Culture & Entertainment

Miss Grand Organisers Apologise For “Sexy” Attire

The organisers of the Miss Grand competition have apologised after receiving heavy criticism from the public over participants’ dresses being too seductive
A man walks past the Ministry of Culture and Fine Arts, September 1, 2022. Kiripost/Siv Channa
A man walks past the Ministry of Culture and Fine Arts, September 1, 2022. Kiripost/Siv Channa

The Mahahang has issued an apology after being called into the Ministry of Culture and Fine Arts in the wake of the Miss Grand program’s costumes being slammed for being too seductive.

The move comes after Prime Minister Hun Sen directed the Ministry to evaluate the Miss Grand program in the wake of criticism from artists and the public.

On September 1, the Ministry of Culture and Fine Arts hosted an inter-ministerial meeting with the Ministry of Women's Affairs, Ministry of Information, and Mahahang company. The aim was to evaluate the Miss Grand Cambodia program, which recently received heavy criticism for competitors wearing sexy dresses.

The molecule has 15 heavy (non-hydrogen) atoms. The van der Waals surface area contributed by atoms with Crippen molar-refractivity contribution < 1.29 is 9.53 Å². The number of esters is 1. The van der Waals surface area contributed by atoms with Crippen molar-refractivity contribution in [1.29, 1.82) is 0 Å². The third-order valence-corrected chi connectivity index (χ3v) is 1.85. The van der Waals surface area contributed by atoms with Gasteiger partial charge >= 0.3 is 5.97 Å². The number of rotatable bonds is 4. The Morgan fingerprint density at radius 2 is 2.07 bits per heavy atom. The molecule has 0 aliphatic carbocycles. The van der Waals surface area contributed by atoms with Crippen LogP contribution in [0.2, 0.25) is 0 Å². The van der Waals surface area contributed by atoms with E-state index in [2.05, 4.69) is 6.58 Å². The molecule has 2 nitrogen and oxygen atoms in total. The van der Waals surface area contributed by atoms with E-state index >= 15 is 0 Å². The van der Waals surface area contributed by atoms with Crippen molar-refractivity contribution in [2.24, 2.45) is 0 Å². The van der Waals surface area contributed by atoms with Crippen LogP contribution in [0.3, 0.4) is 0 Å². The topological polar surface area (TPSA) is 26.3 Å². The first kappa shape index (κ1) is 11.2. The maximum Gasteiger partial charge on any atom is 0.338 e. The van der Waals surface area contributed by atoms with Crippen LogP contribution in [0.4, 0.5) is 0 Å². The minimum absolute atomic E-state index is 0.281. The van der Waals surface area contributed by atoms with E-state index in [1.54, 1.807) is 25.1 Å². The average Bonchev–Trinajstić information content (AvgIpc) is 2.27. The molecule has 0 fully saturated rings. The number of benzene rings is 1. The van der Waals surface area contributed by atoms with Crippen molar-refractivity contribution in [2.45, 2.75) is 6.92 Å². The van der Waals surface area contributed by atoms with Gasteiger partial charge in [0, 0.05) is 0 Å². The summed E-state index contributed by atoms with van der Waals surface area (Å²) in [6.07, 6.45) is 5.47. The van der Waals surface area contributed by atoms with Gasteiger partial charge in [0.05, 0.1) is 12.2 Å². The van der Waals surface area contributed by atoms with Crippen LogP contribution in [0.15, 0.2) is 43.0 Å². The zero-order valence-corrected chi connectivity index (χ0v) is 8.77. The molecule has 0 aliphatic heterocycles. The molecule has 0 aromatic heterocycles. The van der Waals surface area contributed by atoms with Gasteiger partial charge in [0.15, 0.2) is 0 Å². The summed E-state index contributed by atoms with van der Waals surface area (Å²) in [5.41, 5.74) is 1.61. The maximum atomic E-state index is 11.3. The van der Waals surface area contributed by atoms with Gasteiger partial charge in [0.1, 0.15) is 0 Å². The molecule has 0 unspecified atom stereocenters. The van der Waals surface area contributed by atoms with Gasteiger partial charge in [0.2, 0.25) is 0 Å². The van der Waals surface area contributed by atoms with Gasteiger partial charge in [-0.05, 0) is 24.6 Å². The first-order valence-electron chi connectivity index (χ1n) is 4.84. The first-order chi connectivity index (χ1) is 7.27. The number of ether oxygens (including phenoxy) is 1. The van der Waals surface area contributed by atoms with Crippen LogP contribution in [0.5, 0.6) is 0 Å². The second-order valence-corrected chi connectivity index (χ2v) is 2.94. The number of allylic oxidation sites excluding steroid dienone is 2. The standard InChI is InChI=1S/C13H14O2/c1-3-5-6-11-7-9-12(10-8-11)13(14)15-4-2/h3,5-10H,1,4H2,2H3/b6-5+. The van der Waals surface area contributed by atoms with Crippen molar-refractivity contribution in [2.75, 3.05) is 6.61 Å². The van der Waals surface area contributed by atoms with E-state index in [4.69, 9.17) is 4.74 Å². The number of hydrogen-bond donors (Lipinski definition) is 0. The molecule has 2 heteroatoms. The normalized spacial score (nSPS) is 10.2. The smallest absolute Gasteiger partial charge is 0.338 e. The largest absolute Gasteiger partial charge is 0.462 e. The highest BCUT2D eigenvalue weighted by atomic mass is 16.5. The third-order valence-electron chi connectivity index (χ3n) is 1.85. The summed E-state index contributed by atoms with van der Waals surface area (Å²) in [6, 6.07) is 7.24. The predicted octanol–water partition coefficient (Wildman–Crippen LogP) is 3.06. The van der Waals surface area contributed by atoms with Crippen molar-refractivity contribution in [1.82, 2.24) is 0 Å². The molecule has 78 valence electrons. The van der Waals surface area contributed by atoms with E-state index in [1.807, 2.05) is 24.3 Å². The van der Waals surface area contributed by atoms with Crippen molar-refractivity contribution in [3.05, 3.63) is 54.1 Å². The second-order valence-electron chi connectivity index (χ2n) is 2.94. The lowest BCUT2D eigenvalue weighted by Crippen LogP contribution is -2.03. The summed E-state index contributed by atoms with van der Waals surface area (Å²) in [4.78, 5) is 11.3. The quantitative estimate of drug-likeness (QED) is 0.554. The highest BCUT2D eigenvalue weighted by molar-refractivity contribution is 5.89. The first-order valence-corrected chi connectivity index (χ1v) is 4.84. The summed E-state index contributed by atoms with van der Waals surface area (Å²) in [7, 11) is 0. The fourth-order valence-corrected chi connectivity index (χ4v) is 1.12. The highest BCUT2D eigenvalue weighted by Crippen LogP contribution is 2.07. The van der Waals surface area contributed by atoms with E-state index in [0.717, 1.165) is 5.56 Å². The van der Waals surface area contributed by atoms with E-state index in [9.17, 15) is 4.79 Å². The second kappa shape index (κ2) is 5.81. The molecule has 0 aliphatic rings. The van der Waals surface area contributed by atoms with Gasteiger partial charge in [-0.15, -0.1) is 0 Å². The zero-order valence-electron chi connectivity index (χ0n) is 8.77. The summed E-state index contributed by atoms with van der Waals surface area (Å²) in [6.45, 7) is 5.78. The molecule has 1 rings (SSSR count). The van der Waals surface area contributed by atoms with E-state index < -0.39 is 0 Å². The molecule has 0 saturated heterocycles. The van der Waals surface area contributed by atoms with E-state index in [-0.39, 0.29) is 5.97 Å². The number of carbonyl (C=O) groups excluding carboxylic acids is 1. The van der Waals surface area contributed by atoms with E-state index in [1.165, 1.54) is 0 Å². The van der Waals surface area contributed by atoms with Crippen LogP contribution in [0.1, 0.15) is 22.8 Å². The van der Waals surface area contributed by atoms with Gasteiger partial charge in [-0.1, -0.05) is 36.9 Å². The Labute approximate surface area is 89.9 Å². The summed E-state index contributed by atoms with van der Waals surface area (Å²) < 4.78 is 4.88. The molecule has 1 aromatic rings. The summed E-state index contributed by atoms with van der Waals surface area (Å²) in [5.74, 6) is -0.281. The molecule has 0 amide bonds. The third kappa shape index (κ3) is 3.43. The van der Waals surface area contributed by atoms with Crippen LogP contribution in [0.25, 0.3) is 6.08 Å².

According to a post from the Ministry of Culture, the ministry has advised the director of Mahahang to be more aware of Cambodian culture and identity, particularly the value of Cambodian women.

“The Ministry suggested that the company collaborate closely with the relevant institution to avoid intentional or unintentional mistakes that could harm Cambodia's culture and the worth of Cambodian women,” it added.

The Mahahang company apologised to the public for all unintentional mistakes and promised to work closely with the relevant institution to avoid replicating mistakes in the future in order to promote the dignity of Cambodian women, the statement said.

Hun Sen requested the Minister of Culture and Fine Arts examine the Miss Grand program during a groundbreaking ceremony for the construction of two new flyovers in Phnom Penh on August 31.

He said that he did not know how wrong it was, but that when people share their views and remorse, their voices should be heard and corrected.

“Those that attend the competition are not at fault, as they have to perform and dress as instructors tell them to. If they don't wear it, it doesn't meet the competition's standard,” he said. “So the competitors are not wrong, but the managers and leaders are.”

Meanwhile, the Ministry of Women's Affairs said it strongly opposes such acts, which do not promote traditional culture and national identity but also have a negative impact on Cambodian women's honour, dignity, and values, according to a Ministry of Women’s Affairs post on August 31.